The molecular and physiological mechanisms of a new form of hereditary spastic paraparesis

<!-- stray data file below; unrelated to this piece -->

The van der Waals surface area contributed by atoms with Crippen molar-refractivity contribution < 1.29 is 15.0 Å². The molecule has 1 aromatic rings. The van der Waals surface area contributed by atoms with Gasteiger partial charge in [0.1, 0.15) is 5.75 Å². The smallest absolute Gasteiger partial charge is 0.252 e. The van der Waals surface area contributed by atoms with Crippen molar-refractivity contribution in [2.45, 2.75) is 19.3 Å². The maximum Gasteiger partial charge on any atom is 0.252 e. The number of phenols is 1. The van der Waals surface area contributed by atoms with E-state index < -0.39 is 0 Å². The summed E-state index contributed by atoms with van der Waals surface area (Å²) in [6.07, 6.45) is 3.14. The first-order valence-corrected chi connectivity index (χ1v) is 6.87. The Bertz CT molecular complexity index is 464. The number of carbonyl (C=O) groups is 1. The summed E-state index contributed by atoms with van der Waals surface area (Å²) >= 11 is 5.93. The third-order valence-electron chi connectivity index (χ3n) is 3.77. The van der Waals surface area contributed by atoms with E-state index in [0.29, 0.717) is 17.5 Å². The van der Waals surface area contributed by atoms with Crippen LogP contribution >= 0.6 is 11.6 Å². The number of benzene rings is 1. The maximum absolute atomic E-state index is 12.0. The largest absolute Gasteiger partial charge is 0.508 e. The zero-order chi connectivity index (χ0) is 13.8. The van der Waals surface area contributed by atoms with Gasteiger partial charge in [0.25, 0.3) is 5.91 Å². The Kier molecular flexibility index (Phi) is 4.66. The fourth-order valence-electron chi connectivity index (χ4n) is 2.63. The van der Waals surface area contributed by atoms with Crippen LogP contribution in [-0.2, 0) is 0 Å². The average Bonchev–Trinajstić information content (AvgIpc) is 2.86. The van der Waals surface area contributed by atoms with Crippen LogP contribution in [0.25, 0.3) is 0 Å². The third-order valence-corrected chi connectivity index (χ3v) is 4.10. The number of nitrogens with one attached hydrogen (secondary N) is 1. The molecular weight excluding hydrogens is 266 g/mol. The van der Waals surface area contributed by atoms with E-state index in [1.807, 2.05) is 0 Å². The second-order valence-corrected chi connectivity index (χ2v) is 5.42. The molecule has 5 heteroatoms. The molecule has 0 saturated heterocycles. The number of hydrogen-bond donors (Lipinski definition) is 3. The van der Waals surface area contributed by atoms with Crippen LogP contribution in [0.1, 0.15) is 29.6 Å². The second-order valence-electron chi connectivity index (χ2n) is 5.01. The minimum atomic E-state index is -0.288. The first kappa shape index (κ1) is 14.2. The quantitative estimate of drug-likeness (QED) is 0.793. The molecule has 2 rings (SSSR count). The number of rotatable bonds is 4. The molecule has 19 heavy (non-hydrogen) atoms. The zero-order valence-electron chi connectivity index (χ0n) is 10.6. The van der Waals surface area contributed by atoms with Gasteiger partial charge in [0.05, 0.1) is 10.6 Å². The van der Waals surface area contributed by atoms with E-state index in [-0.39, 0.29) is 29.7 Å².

The long-term goal of the proposed study is to determine the precise role of TECPR2 in intracellular vesicular trafficking and autophagy, and characterize the link between these processes and hereditary spastic paraparesis (SPG49). Our working hypothesis is that mutations in TECPR2 lead to specific defects in intracellular trafficking and autophagic processes manifested as a specific neuronal malfunction in the patients. The PhD student will combine biochemical and cell biological techniques with a gene-targeting approach to determine TECPR2 functions in cells from healthy and diseased tissue. Specifically, the PhD student will 1) establish an animal model for SPG49 and study the relationship between TECPR2 physiological function and neurodegeneration in vivo; 2) study the role of TECPR2 in axonal trafficking (to determine the link between cellular defects and disease) and in neuronal autophagic processes.